Programs that Have Addressed these Issues
The demand for mental healthcare services is low in sub-Saharan African nations and is influenced by the literacy rate for mental health, accessibility to services, and cultural and religious beliefs. Despite these challenges, successful health education programs have been implemented where important roles in health promotion, screening, and linkage with different sectors of the health system have been established. The Community Mental Health Education and Detection (CMED) Tool was used by community health teams in the Newcastle sub-district of South Africa to provide suitable facilities for people seeking mental health solutions.
A process called the prototype matching approach was introduced using vignettes and illustrations that were coherent with the African culture of oral storytelling. The vignettes consisted of local idioms and used everyday rhetoric to convey mental health knowledge. This allowed people to be engaged with knowledge in a non-threatening way and without the stigma of labelling. The CMED tool has been able to help families to self-identify, leading to a referral rather than a process of labelling (Grant et al., 2021).
Instead of hospitals, community based psychosocial rehabilitation services can also be a cost-effective way to ensure early diagnosis of illness, respect for human rights, and mitigation of stigma (Eaton & Agomoh, 2008) There is still much to be done to familiarize young people with mental health literacy (MHL) and that is why schools are ideal settings for such implementation. To emphasize this, an example can be used from where a Canadian school based MHL resource was adapted for application in Tanzania called the African Guide (AG). This included a curriculum that consisted of all aspects of mental health literacy and was conducted in classrooms where students were taught by teachers who were trained in MHL. The results demonstrated students approaching teachers with mental health concerns, increased efficacy of help-seeking for mental healthcare, and positive attitudes towards mental illness for both teachers and students. There is a clear positive impact on this study from using MHL activities and AG resources (Kutcher et al., 2016)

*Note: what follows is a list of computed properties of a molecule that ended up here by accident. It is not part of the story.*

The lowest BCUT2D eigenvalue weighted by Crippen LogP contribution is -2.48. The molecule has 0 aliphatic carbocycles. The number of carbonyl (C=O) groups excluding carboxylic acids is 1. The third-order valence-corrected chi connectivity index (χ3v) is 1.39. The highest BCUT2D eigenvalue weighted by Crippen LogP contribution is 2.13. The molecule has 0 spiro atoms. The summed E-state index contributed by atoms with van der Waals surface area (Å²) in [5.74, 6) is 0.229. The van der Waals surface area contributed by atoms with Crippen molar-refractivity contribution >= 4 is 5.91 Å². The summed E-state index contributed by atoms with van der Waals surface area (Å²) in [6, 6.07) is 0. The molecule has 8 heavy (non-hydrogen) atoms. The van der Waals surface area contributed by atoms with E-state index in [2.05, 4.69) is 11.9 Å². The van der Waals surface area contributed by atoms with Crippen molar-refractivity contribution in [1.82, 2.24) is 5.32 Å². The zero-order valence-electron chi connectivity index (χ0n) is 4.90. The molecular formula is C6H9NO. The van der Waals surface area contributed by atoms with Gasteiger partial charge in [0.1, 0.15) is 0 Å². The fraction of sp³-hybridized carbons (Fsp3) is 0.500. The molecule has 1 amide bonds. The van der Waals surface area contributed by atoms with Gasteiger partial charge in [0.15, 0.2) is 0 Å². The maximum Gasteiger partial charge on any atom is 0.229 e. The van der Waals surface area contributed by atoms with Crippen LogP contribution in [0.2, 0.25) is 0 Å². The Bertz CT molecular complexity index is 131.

There is still much work to be done in the realm of mental health education. Closer ties to the Ministries/Departments of Education of African countries would be an important connection to establish for their health sectors. The importance of mental health education is clear. We hope that there is emphasis on making improvements in school curriculum and continuing to create community-based health education programs for future interventions.
Abhiraj Virk is a 4th year Health Sciences student at Simon Fraser University. He has an interest in topics of health ethics and health education and hopes that his future career will involve contributing to these sectors.
Rafayat Ahamed is a Health Sciences student at SFU and wants to pursue a career in epidemiology and health promotion education. His hobbies are listening to music and running on mountain trails.